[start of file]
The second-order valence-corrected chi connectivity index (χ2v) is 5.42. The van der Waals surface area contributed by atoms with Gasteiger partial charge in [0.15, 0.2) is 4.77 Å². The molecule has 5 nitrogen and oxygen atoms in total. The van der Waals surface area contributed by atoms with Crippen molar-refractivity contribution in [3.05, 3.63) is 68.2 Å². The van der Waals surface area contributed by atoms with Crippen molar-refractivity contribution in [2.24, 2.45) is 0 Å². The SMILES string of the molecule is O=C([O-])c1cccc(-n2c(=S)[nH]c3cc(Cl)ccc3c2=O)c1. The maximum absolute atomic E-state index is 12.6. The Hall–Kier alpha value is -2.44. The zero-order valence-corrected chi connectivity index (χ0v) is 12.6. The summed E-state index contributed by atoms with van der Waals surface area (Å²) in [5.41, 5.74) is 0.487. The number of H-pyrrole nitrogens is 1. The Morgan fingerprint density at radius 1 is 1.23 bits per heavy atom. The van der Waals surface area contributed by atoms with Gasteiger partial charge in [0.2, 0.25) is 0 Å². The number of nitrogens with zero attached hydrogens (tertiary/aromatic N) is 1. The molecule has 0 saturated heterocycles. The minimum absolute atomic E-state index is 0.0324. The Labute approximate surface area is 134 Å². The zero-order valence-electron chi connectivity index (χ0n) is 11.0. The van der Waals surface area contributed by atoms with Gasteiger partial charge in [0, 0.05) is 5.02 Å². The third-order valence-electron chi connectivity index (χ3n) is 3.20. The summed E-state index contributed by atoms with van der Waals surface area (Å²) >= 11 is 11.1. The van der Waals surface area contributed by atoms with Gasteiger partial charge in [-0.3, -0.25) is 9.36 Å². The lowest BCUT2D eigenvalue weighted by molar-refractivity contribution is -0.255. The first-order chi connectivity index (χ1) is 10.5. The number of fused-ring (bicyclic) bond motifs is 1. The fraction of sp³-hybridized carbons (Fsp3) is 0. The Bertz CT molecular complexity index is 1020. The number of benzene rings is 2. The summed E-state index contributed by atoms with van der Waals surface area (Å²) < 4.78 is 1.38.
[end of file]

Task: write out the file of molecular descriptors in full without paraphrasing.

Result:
The second-order valence-corrected chi connectivity index (χ2v) is 5.42. The van der Waals surface area contributed by atoms with Gasteiger partial charge in [0.15, 0.2) is 4.77 Å². The molecule has 5 nitrogen and oxygen atoms in total. The van der Waals surface area contributed by atoms with Crippen molar-refractivity contribution in [3.05, 3.63) is 68.2 Å². The van der Waals surface area contributed by atoms with Crippen molar-refractivity contribution in [2.24, 2.45) is 0 Å². The SMILES string of the molecule is O=C([O-])c1cccc(-n2c(=S)[nH]c3cc(Cl)ccc3c2=O)c1. The maximum absolute atomic E-state index is 12.6. The Hall–Kier alpha value is -2.44. The zero-order valence-corrected chi connectivity index (χ0v) is 12.6. The summed E-state index contributed by atoms with van der Waals surface area (Å²) in [5.41, 5.74) is 0.487. The number of H-pyrrole nitrogens is 1. The Morgan fingerprint density at radius 1 is 1.23 bits per heavy atom. The van der Waals surface area contributed by atoms with Gasteiger partial charge in [0.2, 0.25) is 0 Å². The number of nitrogens with zero attached hydrogens (tertiary/aromatic N) is 1. The molecule has 0 saturated heterocycles. The minimum absolute atomic E-state index is 0.0324. The Labute approximate surface area is 134 Å². The zero-order valence-electron chi connectivity index (χ0n) is 11.0. The van der Waals surface area contributed by atoms with Gasteiger partial charge in [0, 0.05) is 5.02 Å². The third-order valence-electron chi connectivity index (χ3n) is 3.20. The summed E-state index contributed by atoms with van der Waals surface area (Å²) >= 11 is 11.1. The van der Waals surface area contributed by atoms with Gasteiger partial charge in [-0.3, -0.25) is 9.36 Å². The lowest BCUT2D eigenvalue weighted by molar-refractivity contribution is -0.255. The first-order chi connectivity index (χ1) is 10.5. The number of fused-ring (bicyclic) bond motifs is 1. The fraction of sp³-hybridized carbons (Fsp3) is 0. The Bertz CT molecular complexity index is 1020. The number of benzene rings is 2. The summed E-state index contributed by atoms with van der Waals surface area (Å²) < 4.78 is 1.38.